September 9, 2009
Get the Administrative Appeal Right
You have been denied long term disability benefits by your employer-provided disability plan. The denial letter says you have 180 days to send an appeal of the denial to the insurer. Should you do it? Is it important? Do you need a lawyer to handle the appeal? Can I sue in court without appealing the denial? Why should file an appeal with the same people who just denied me my benefits? Why would they change their mind?
The denial letter will give you some information about the denial, but it won't tell you why the administrative appeal process is important. Even if you are sure the insurer won't change its mind, you still should file the appeal. By law, you have to file the appeal of the denial of long-term disability benefits before you can sue the insurer in court.  Also, the court generally won't allow you to use any information in the lawsuit that was not submitted to the insurer in connection with the appeal.
For instance, let's say you believe your condition impairs your ability to think and reason (called "cognitive impairment"). One of the best ways to establish cognitive impairment is with a neuropsychological exam. Once the lawsuit is started, your lawyer may want to present the results of such an exam in the litigation. If you didn't have the test done and submit the results to the insurer during the appeal, however, you probably will not be able to use the results of the test in the lawsuit against the insurer. Or, you are claiming disability based on fibromyalgia, chronic fatigue syndrome or chronic back pain, and the insurer obtains a surveillance video that shows you going grocery shopping. You may want your physician to give a statement explaining why what is shown on the video is not inconsistent with your diagnosis or your restrictions and limitations. If you haven't submitted it during the appeal, you probably won't be able to submit it in any subsequent litigation.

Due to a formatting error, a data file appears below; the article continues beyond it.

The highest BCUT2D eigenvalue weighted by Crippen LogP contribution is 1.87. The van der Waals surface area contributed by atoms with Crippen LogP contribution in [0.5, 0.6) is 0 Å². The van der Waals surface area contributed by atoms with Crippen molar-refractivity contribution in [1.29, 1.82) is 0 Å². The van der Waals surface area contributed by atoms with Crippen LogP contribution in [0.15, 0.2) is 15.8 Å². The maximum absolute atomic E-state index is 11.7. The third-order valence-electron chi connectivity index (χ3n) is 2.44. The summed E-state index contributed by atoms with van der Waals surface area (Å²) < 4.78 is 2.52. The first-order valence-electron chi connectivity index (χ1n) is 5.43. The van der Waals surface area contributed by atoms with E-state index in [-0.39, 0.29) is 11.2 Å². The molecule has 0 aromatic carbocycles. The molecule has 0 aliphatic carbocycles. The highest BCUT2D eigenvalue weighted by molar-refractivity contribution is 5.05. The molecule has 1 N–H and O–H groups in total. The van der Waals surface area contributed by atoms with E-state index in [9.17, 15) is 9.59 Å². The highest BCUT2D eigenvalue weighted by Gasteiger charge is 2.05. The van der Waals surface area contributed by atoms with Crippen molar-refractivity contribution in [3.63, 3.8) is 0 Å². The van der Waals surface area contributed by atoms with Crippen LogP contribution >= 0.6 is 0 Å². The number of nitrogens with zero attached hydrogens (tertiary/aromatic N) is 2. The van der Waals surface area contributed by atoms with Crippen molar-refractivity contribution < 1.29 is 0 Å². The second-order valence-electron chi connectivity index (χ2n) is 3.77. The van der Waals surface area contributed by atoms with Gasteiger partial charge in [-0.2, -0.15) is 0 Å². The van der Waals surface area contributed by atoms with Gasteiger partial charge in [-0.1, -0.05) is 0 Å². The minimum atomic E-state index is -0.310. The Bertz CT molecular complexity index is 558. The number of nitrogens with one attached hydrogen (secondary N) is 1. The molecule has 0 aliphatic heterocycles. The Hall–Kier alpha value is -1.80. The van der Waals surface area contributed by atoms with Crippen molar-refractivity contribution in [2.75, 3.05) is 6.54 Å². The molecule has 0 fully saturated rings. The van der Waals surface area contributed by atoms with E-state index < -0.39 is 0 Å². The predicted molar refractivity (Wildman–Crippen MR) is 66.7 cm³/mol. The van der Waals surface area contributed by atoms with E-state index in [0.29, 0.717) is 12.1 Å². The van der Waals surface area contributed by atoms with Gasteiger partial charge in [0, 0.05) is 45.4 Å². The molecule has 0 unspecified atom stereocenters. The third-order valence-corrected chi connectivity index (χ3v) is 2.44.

A lawyer can assist in the administrative appeal by making sure that everything that would be necessary or useful during the litigation is submitted during the appeal. Even if you didn't use an attorney for the first level of the appeal, most insurers have a second optional or mandatory appeal where additional information can be submitted. Even if you have been denied twice, so long as not too much time has passed since the denial, we can often submit additional information during the appeal that we can then use in later litigation. Also, the same administrative exhaustion requirement applies to denials of employer-provided group medical and health insurance benefits, so you may want to use a lawyer in these cases as well.
Long-term disability benefits offered through your employer are governed by a federal law called the Employee Retirement and Income Security Act (commonly called "ERISA"). Courts have interpreted ERISA to require appeals to be filed with the insurer. . Long-term disability policies that you buy directly, and not through your employer, are not governed by ERISA, and are subject to state insurance laws. These generally do not require administrative exhaustion, but pursuing an appeal can result in the insurer changing its mind, so they are worthwhile to pursue even if they are not required.
ERISA benefit appeals and private disability insurance appeals can be complex, and actions you take during the appeal can affect your ability to recover in court later. Carefully consider whether a lawyer would be useful in navigating the process.
 There are some exceptions to this requirement to exhaust the plan's administrative remedies, but it is far better to file the appeal and not have to rely on these exceptions. If you haven't filed the appeal and want to know if you can still sue, give our firm a call and we can discuss it.